Further, unlike a conventional arrangement in which an observation image of an image display device is formed in the air as a real intermediate image by a relay optical system and projected into an eyeball as an enlarged image by an ocular optical system, the image display apparatus according to the present invention is arranged to project the image of the image display device directly into an observer's eyeball as an enlarged image, thereby enabling the observer to see the enlarged image of the image display device as a virtual image. Accordingly, the optical system can be formed from a relatively small number of optical elements. Further, because the second surface of the ocular optical system, which is a reflecting surface, can be disposed immediately in front of the observer's face in a configuration conformable to the curve of his/her face, the amount to which the optical system projects from the observer's face can be reduced to an extremely small value. Thus, a compact and lightweight image display apparatus can be realized.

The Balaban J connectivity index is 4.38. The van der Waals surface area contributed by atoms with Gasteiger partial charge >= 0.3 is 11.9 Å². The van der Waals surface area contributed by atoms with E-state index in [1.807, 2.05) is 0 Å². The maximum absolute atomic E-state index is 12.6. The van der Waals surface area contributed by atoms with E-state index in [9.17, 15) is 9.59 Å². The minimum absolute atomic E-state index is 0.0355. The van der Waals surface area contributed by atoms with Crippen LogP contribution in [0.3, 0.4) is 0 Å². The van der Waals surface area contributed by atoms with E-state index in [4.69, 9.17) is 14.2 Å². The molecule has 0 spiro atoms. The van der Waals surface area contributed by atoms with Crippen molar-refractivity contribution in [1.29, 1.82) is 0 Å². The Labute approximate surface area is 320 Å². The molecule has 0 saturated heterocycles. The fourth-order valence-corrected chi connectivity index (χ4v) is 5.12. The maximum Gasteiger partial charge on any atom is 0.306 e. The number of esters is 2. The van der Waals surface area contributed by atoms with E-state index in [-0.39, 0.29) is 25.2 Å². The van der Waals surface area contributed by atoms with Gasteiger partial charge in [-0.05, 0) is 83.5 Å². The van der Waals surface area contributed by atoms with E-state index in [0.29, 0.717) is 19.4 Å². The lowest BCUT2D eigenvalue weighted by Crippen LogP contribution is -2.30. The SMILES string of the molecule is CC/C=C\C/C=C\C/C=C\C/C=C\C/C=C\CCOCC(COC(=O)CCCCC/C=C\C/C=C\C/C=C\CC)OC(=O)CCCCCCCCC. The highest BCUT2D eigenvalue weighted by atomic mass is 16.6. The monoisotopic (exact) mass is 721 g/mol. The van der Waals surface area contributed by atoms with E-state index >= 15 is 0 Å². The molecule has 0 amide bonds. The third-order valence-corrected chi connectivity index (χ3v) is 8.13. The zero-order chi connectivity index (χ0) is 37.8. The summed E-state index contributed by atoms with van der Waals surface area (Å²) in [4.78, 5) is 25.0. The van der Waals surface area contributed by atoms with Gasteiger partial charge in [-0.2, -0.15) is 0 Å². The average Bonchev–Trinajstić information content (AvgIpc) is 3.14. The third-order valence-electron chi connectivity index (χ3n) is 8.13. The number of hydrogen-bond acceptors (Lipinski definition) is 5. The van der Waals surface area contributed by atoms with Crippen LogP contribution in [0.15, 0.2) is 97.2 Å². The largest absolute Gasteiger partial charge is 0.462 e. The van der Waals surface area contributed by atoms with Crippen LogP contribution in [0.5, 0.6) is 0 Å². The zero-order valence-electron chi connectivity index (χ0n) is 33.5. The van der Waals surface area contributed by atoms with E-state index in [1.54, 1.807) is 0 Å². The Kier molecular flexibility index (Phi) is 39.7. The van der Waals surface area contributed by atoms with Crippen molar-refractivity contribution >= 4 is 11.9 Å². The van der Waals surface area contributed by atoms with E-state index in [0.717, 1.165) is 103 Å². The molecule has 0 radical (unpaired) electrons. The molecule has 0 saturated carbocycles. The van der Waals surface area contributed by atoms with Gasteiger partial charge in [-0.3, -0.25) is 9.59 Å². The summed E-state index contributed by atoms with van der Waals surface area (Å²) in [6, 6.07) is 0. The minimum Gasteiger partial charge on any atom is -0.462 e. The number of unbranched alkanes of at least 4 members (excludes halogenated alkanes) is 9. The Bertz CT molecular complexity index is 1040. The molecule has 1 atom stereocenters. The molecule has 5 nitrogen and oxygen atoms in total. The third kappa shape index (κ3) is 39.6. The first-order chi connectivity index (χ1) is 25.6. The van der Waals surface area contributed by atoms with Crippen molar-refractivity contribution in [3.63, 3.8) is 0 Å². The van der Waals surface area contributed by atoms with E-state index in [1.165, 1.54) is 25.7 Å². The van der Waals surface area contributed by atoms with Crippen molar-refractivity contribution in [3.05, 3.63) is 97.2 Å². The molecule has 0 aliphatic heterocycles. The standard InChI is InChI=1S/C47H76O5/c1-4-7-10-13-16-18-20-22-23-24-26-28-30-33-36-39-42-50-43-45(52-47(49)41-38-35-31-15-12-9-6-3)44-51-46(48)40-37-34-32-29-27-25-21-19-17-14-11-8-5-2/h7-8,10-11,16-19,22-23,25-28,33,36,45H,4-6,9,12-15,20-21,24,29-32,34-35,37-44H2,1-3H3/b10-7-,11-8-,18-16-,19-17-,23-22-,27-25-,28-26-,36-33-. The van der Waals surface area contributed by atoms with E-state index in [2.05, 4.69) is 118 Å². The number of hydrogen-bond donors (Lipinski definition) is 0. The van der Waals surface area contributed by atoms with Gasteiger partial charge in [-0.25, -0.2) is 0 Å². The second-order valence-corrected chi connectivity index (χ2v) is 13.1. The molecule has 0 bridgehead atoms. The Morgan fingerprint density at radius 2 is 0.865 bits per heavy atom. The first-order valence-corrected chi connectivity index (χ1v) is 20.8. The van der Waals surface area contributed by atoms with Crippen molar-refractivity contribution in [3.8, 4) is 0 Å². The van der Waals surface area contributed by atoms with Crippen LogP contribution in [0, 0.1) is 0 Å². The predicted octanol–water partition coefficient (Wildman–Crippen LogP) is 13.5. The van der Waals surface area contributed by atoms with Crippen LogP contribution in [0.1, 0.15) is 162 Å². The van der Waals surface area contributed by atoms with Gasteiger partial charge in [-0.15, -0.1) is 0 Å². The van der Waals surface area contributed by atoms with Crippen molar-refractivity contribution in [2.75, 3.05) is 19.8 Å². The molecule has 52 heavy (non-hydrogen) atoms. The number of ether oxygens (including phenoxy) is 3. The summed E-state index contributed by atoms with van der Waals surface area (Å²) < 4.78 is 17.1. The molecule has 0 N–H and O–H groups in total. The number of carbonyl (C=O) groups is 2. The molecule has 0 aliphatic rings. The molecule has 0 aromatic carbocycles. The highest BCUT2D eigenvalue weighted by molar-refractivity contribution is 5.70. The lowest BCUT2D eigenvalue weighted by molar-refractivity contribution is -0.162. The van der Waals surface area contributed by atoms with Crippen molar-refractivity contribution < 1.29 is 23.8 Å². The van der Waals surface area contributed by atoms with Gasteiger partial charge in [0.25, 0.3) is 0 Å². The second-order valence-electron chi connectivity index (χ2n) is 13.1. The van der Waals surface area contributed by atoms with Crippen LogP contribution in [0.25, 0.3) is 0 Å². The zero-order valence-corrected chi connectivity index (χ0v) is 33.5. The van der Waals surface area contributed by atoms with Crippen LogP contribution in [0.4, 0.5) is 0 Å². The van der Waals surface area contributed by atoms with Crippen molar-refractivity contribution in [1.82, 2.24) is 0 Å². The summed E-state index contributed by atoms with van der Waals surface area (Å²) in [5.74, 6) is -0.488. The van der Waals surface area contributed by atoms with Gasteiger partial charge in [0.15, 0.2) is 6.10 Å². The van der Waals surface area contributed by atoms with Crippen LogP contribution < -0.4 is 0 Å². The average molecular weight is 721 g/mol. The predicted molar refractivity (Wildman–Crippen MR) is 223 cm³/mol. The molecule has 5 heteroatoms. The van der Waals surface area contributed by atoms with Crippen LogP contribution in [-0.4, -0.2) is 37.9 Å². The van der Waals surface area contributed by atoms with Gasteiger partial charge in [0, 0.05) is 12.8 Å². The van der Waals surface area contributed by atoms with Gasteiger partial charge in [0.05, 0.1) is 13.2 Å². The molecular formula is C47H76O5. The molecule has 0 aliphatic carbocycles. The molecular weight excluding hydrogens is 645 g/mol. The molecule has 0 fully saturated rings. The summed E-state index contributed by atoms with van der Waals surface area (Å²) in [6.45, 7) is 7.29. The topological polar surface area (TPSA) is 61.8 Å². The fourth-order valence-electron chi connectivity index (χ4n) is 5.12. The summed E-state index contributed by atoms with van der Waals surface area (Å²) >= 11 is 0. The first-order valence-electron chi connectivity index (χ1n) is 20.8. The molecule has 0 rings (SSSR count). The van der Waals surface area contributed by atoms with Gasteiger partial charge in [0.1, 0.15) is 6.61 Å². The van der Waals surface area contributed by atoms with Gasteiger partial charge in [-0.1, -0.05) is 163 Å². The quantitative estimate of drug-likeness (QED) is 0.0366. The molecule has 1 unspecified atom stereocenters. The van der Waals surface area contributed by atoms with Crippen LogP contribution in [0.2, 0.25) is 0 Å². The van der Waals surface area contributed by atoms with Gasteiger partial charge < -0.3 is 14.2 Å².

Further, because the ocular optical system comprises as small a number of surfaces as three, the mechanical design is facilitated, and the arrangement of the optical system is superior in productivity in the process of machining optical elements. Thus, it is possible to realize an optical system of low cost and high productivity.